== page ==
Summary: Consuming foods high in vitamin D
or taking supplements can help optimize vitamin D blood
levels, which can reduce your risk of diabetes.

11. Minimize Your Intake of Processed Foods

Chocolate Chip Cookies

One clear step you can take to improve your health is to
minimize your consumption of
processed foods
.

They’re linked to all sorts of health problems, including heart
disease, obesity and diabetes.

Studies suggest that cutting back on packaged foods that are
high in vegetable oils, refined grains and additives may help
reduce the risk of diabetes (53, 54, 55).

This may be partly due to the protective effects of whole foods
like nuts, vegetables, fruits and other plant foods.

One study found that poor-quality diets that were high in
processed foods increased the risk of diabetes by 30%. However,
including nutritious whole foods helped reduce this risk
(55).

Summary: Minimizing processed foods and
focusing on whole foods with protective effects on health may
help decrease the risk of diabetes.

12. Drink Coffee or Tea

Although water should be your primary beverage, research
suggests that including
coffee
or tea in your diet may help you avoid diabetes.

Studies have reported that drinking coffee on a daily basis

reduced the risk of type 2 diabetes
by 8–54%, with the
greatest effect generally seen in people with the highest
consumption (56, 57, 58, 59, 60, 61).

Another review of several studies that included caffeinated tea
and coffee found similar results, with the largest risk
reduction in women and overweight men (62).

Coffee and tea have antioxidants known as polyphenols that may
help protect against diabetes (63).

In addition, green
tea
contains a unique antioxidant compound called epigallocatechin gallate (EGCG) that has
been shown to reduce blood sugar release from the liver and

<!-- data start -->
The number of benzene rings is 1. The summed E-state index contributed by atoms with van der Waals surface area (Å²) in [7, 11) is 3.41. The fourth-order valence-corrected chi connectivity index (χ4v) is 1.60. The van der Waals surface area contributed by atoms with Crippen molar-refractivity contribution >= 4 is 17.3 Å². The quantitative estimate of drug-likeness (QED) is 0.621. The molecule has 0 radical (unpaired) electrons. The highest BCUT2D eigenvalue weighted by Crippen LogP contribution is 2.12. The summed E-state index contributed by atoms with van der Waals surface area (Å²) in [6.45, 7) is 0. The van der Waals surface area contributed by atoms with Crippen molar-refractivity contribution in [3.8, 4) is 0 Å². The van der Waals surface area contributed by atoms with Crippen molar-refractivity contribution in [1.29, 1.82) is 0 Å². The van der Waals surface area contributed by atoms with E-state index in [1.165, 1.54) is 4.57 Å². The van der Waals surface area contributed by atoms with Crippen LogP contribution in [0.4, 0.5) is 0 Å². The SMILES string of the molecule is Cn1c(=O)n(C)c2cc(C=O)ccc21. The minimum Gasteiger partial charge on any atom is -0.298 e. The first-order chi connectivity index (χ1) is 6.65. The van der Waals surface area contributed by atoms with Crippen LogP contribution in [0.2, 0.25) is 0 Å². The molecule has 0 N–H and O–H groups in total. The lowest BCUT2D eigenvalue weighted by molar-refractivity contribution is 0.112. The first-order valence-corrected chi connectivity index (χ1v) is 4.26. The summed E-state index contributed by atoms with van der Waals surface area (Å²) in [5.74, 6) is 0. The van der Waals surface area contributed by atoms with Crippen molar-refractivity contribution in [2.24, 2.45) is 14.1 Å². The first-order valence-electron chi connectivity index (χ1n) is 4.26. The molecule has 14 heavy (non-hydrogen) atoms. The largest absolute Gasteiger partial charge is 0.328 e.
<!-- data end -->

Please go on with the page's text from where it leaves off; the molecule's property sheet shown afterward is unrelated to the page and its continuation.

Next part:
increase insulin sensitivity (64, 65).

Summary: Drinking coffee or tea may help
reduce blood sugar levels, increase insulin sensitivity and
reduce the risk of diabetes.

13. Consider Taking These Natural Herbs

There are a
few herbs
that may help increase insulin sensitivity and
reduce the likelihood of diabetes progression.

Curcumin

A Plate Full of Turmeric Powder


Curcumin
is a component of the bright gold spice turmeric,
which is one of the main ingredients in curries.

It has strong anti-inflammatory properties and has been used in
India for centuries as part of Ayurvedic medicine.

Research has shown it can be very effective against arthritis
and may help reduce inflammatory markers in people with
prediabetes (66, 67).

There’s also impressive evidence that it may decrease insulin
resistance and reduce the risk of diabetes progression
(68, 69).

In a controlled nine-month study of 240 prediabetic adults,
among the group who took 750 mg of curcumin daily, no one
developed diabetes. However, 16.4% of the control group did
(69).

In addition, the curcumin group experienced an increase in
insulin sensitivity and improved functioning of
insulin-producing cells in the pancreas.

Berberine

Bottle of Herb Capsules


Berberine
is found in several herbs and has been used in
traditional Chinese medicine for thousands of years.

Studies have shown that it fights inflammation and lowers
cholesterol and other heart disease markers (70).

In addition, several studies in people with type 2 diabetes
have found that berberine has strong blood-sugar-lowering
properties (71, 72, 73, 74).

In fact, a large analysis of 14 studies found that berberine is
as effective at lowering blood sugar levels as metformin, one
of the oldest and most widely used diabetes medications
(74).

Because berberine works by increasing insulin sensitivity and
reducing the release of sugar by the liver, it might
theoretically help people with prediabetes avoid diabetes.

However, at this point there are no studies that have looked at
this.

In addition, since its effects on blood sugar are so strong, it
should not be used in conjunction with other diabetes
medications unless authorized by a doctor.

Summary: The herbs curcumin and berberine
increase insulin sensitivity, reduce blood sugar levels and
may help prevent diabetes.

The Bottom Line

You have control over many of the factors that influence
diabetes.

Rather than viewing prediabetes as a stepping stone to
diabetes, it may be helpful to see it as a motivator for making
changes that can help reduce your risk.

Eating the right foods and adopting other lifestyle behaviors
that promote healthy blood sugar and insulin levels will give
you the best chance at avoiding diabetes.